‘It’s Great To Be Back’ by Robert A. Heinlein
The introduction begins: “Robert A. Heinlein was generally regarded as the best science fiction writer working in the field between 1939 and his death in 1988.” H&C should perhaps have added the caveat “in America”. Heinlein’s influence and popularity can’t be denied but both are markedly higher in the US and by the time I started reading SF all his books were out of print in the UK. A consequence of this is that I have only read two of his novels. The first was Stranger In A Strange Land which I read whilst staying with a family friend. Perhaps it was unfortunate that on the same trip I also read JG Ballard’s Crash but Heinlein’s novel made absolutely no impression. Years later, after countless paeans to him on r.a.sf.w and other online fora, I bought an imported copy of The Moon Is A Harsh Mistress, allegedly his single finest work. It is utter garbage.
‘It’s Great To Be Back’ is a skin-crawlingly horrible Libertarian fantasy. A pair of highly privileged bellends are fed up with life in the Moon and emigrate back to Earth. Lo and behold, the grass is greener on the other side. They are soon desperate to return to the Moon where no one is stupid or poor because the corporations have rigourously screened out such undesirables:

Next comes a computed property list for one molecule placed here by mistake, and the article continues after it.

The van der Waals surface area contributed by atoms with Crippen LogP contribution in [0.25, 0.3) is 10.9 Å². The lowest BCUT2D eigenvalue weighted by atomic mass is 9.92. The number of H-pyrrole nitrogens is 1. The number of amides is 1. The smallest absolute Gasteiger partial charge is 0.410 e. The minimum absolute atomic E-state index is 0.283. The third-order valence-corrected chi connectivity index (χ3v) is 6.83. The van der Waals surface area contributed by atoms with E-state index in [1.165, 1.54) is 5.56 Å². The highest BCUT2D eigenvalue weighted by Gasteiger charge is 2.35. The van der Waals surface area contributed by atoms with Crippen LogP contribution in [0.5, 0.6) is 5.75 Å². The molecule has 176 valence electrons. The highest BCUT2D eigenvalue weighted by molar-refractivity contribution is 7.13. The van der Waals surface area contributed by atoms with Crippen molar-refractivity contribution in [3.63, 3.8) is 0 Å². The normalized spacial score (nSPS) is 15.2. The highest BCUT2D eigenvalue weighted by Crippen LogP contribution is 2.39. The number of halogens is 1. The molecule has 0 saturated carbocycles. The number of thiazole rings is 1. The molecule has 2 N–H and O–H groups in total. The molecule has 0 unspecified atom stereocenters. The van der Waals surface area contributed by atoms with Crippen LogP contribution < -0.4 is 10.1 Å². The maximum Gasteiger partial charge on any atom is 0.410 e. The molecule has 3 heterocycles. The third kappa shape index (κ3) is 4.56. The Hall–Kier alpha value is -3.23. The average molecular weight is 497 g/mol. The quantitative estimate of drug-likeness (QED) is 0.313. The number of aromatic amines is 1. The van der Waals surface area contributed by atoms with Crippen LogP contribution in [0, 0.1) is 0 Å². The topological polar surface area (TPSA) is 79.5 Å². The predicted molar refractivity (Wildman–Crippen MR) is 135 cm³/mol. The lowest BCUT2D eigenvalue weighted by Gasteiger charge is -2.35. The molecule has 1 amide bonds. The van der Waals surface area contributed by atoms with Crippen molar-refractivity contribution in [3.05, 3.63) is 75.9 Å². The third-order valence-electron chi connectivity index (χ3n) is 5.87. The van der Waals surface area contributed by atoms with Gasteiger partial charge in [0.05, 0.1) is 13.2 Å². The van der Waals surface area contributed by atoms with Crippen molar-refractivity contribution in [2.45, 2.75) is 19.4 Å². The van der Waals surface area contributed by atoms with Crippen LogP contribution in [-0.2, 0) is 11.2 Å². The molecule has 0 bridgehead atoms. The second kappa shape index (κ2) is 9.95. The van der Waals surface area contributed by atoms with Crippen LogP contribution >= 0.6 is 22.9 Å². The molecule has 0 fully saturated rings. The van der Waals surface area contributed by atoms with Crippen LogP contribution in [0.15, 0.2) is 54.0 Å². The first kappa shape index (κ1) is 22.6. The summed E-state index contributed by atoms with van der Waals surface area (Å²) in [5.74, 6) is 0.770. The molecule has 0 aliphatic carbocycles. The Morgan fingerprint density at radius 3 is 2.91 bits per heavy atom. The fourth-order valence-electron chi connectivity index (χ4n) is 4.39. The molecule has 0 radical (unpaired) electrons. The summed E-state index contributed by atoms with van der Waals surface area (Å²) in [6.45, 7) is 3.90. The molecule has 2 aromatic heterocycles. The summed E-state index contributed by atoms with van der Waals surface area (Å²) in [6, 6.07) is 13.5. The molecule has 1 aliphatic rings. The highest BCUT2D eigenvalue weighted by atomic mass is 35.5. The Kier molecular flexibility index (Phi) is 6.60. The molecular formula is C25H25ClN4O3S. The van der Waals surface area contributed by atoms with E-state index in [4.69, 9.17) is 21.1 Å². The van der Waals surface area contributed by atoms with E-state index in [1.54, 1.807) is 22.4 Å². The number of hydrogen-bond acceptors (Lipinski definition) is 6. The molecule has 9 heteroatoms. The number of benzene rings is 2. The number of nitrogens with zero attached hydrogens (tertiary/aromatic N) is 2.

The fact that Luna City is the most comfortable environment that man ever built for himself is unimportant; it’s people who count.
The introduction ends by describing it as: “a story that confirms what all superior intelligencies (such as the reader) already know, that the future in space is better for you, unless you are an ignorant, lazy, evolutionary reject. Hard science fiction is a literature of, and for, survivors.” Funny, for a minute I thought that last word was going to be “fascists”.